Unique Artistic Medium
As creators, working in one of the most popular new forms of art and entertainment, we recognize that video game development not only allows us to express ourselves, but the games we make allow players the chance to express themselves as well. Due to the unique nature of interactivity, video gameplay is not a passive, one-way experience, but an active experience that can be exponentially expanded in multiplayer environments. Governments should not be seeking ways to constrain this emerging medium so early in its development by scapegoating video games for societal ills. The U.S. government did irreparable damage to the comic book industry in the 1950s by using faulty research to falsely blame juvenile delinquency and illiteracy on comic books. The comic book industry never recovered in sales to this day. Censoring violent comic books did not reduce juvenile delinquency or increase literacy, it decimated the production of one of the few kinds of literature that at-risk youths read for pleasure. Censoring video games could have similar unintended consequences that we cannot currently foresee. Ironically, comic books are now used as part of the solution to illiteracy, even by the government. It may seem counter-intuitive, but video games, even violent video games, could be part of the solution here, as well.

Our hearts go out to the victims and survivors of mass shootings. We support your efforts to reduce real-world violence. But we would not want to see those efforts diverted toward non-causal sources and away from meaningful change to real dangers. This is an important effort, and we look forward to working with you further.

Sincerely,

Daniel Greenberg
Chairman, Anti-Censorship and Social Issues Committee
International Game Developers Association


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Comments


David Marcum
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In the first part Daniel Greenberg makes a claim that video games do not modify players real world activity in a negative way.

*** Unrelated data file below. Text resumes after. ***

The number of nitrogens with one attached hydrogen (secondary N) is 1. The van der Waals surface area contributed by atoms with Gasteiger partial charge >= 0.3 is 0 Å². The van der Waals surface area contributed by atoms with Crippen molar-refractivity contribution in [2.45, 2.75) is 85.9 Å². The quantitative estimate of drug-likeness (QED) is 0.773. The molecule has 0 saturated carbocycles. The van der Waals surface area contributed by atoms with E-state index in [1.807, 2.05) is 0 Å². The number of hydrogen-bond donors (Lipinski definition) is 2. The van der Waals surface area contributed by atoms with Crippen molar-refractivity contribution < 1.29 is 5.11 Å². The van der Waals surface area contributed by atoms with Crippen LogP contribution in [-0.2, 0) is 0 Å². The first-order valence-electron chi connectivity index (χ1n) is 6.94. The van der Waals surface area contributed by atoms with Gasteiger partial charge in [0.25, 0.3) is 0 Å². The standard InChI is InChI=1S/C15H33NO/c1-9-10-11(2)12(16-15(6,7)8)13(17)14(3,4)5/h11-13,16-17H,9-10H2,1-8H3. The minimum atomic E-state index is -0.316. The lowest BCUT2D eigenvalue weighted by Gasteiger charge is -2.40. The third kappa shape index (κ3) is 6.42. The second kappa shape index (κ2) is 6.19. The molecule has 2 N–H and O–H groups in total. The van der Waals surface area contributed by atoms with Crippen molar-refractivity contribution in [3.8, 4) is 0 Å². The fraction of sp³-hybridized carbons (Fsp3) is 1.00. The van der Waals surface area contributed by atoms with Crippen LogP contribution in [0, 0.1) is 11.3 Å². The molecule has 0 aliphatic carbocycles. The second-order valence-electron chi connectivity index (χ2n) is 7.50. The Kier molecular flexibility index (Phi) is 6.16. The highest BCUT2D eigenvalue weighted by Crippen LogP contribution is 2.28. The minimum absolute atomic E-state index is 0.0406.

In the following Responsibilities section he claims that the industry is taking steps to modify real word activity in a positive way. Then goes on to ask the government for help on this front.

How can we have it both ways? It is not possible for games to affect real world activity unless it does so for the better? How is violence somehow exempt but other activities not?

I think this reply is REALLY rhetorically deficient. This is the best response we have?

Lyon Medina
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In a situation that has so much grey area to begin with, I think it is yes.

Tom Baird
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Can you show the quotes?

The first part (The need for Science) talks about the positive scientific results, and requests that merely studies looking to post blame, not be the only consideration. I can't find anywhere that he claims that 'video gamers do not modify players real world activity in a negative way'.

I took away that he wants a more rigorous amount of study on the subject, both for good and bad, before any sweeping judgements are made, and to be able to truly gauge what kind of behaviours we affect, and how we affect them, so that we can focus on eliciting the benefits while avoiding the drawbacks.

Edit: He also took a shot at the NRA, with 'unlike some industry groups', although I think trying to muzzle research deserves a shot at the very least, but I still can't find where he claims that Games do not cause negative behaviour.

Matt Wilson
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You've summed up my feelings on the subject perfectly, David. It seems like we have the power to improve, expand, and broaden our player's minds.
Yet when it comes to gun violence, well, a computer seems to be a magic box that has no ability to impact our players in a meaningful way.

Violence in video games is a discussion that's been brewing for years, just like misogyny in the industry. It is, however, I think not a discussion we need to invite Joe Biden or the NRA to the table for.

David Marcum
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Quote: "We welcome more evidence-based research into the effects of our work to add to the large body of existing scientific literature that clearly shows no causal link between video game violence and real violence."

http://www.psychologicalscience.org/index.php/news/full-frontal-p
sychology/the-ignorant-and-the-furious-video-and-catharsis.html

http://www.apa.org/helpcenter/resist-violence.aspx

MAN do I wish links worked in the comments section!

Tom Baird
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@David
So the first link demonstrates that people that believe in Catharsis are prone to playing violent video games. At no point does it study the effects of video games, that was simply the end choice. Catharsis was being studied, not video games.